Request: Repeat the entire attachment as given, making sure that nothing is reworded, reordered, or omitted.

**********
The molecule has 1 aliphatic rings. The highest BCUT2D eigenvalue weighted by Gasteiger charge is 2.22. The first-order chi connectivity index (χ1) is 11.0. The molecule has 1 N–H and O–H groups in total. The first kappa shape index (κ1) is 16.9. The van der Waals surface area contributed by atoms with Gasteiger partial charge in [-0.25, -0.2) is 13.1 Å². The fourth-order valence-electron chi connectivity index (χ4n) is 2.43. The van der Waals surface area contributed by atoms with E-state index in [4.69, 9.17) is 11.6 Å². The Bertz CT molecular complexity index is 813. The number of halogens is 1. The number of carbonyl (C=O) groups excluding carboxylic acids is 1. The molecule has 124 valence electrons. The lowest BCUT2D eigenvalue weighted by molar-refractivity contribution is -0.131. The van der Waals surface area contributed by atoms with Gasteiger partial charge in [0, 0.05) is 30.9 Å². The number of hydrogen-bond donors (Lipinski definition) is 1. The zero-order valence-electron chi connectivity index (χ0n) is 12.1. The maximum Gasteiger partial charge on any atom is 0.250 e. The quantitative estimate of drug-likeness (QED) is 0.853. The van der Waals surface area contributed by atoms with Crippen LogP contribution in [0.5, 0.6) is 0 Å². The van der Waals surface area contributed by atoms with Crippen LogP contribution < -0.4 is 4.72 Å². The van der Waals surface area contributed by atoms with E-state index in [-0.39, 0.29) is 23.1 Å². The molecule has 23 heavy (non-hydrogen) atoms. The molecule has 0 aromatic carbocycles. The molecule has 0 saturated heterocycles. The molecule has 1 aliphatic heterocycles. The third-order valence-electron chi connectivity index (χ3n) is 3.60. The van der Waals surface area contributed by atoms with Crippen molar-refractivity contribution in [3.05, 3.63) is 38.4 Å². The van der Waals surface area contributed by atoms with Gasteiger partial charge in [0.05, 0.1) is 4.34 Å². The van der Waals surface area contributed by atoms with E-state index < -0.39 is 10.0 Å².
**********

The molecule has 1 aliphatic rings. The highest BCUT2D eigenvalue weighted by Gasteiger charge is 2.22. The first-order chi connectivity index (χ1) is 11.0. The molecule has 1 N–H and O–H groups in total. The first kappa shape index (κ1) is 16.9. The van der Waals surface area contributed by atoms with Gasteiger partial charge in [-0.25, -0.2) is 13.1 Å². The fourth-order valence-electron chi connectivity index (χ4n) is 2.43. The van der Waals surface area contributed by atoms with E-state index in [4.69, 9.17) is 11.6 Å². The Bertz CT molecular complexity index is 813. The number of halogens is 1. The number of carbonyl (C=O) groups excluding carboxylic acids is 1. The molecule has 124 valence electrons. The lowest BCUT2D eigenvalue weighted by molar-refractivity contribution is -0.131. The van der Waals surface area contributed by atoms with Gasteiger partial charge in [0, 0.05) is 30.9 Å². The number of hydrogen-bond donors (Lipinski definition) is 1. The zero-order valence-electron chi connectivity index (χ0n) is 12.1. The maximum Gasteiger partial charge on any atom is 0.250 e. The quantitative estimate of drug-likeness (QED) is 0.853. The van der Waals surface area contributed by atoms with Crippen LogP contribution in [0.5, 0.6) is 0 Å². The van der Waals surface area contributed by atoms with Crippen LogP contribution < -0.4 is 4.72 Å². The van der Waals surface area contributed by atoms with E-state index in [-0.39, 0.29) is 23.1 Å². The molecule has 23 heavy (non-hydrogen) atoms. The molecule has 0 aromatic carbocycles. The molecule has 0 saturated heterocycles. The molecule has 1 aliphatic heterocycles. The third-order valence-electron chi connectivity index (χ3n) is 3.60. The van der Waals surface area contributed by atoms with Crippen molar-refractivity contribution in [3.05, 3.63) is 38.4 Å². The van der Waals surface area contributed by atoms with Gasteiger partial charge in [0.05, 0.1) is 4.34 Å². The van der Waals surface area contributed by atoms with E-state index < -0.39 is 10.0 Å².